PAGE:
Un scherzo: Throw it at a bad opera singer at La Scala?
Italians would never be that rude at the opera or that wasteful. They knew the tomato was special as early as 1544 when Pietro Andrea Mattioli an Italian physician and botanist from the University of Padua included the tomato in his Discourse on Material Medicine where he discussed the tonic and magical powers of the pomo d’oro or “golden apple”.
However it wasn’t until 1839 that the tomato met pasta in Italy when Ippolito Calvacanti, the Duke of Buonvicino, published a cookbook with a recipe for vermicelli co le pomodoro made with crushed tomatoes and the leftovers of onions and herbs from the garden, lightly fried in oil creating the first tomato sauce. And here it is, roughly translated.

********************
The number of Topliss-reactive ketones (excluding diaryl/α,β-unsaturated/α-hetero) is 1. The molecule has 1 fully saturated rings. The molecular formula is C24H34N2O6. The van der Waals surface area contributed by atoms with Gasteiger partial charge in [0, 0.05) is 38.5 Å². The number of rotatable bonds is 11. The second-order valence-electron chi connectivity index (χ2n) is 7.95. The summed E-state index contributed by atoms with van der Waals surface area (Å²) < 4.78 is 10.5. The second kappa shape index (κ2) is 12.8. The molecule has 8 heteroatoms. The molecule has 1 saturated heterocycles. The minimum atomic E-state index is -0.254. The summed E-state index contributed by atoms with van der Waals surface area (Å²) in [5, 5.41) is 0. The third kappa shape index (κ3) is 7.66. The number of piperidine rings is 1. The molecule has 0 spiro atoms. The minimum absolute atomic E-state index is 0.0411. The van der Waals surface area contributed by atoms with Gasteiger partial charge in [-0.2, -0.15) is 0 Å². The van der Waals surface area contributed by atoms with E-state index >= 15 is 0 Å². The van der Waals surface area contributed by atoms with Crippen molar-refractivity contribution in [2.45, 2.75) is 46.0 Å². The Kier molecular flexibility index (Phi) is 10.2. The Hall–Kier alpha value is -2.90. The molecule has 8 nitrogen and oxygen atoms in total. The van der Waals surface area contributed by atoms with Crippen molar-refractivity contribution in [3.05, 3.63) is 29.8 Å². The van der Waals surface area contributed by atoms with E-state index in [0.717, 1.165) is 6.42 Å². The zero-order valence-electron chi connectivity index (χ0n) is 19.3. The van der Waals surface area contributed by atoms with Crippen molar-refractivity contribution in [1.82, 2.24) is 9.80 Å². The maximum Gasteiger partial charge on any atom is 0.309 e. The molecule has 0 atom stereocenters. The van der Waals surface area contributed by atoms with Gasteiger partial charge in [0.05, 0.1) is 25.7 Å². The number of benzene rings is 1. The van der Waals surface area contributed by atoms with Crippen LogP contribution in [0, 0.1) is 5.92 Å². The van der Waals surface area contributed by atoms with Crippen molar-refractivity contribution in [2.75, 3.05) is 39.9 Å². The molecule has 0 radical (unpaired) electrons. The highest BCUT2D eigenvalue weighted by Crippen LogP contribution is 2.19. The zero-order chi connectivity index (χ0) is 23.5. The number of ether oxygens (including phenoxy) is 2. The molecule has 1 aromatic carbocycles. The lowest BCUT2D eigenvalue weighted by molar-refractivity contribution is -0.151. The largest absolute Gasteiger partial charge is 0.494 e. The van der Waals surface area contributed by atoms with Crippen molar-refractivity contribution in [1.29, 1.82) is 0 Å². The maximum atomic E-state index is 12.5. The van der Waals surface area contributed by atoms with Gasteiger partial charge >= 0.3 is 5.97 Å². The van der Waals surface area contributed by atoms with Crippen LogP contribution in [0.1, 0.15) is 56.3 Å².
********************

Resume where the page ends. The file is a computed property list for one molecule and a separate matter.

Take 4 “rotoli” ( unit of measurement used in Naples equal to .861 kg) (2.760 kg) of tomatoes, cut them in a cross, take out the seed and water, boil them, and when they are melted, pass them through a sieve, and that sauce let it condense over the fire, adding one third (gr.275) of suet, or lard. When the sauce is dense, boil 2 “rotoli” (1.380 kg) of vermicelli, very green (a typical Neapolitan expression to mean “al dente”) and drain well, put them in the sauce with salt and pepper, keeping them on the heat of the fire so they dry a little. Every now and then turn, and when they are well seasoned serve them.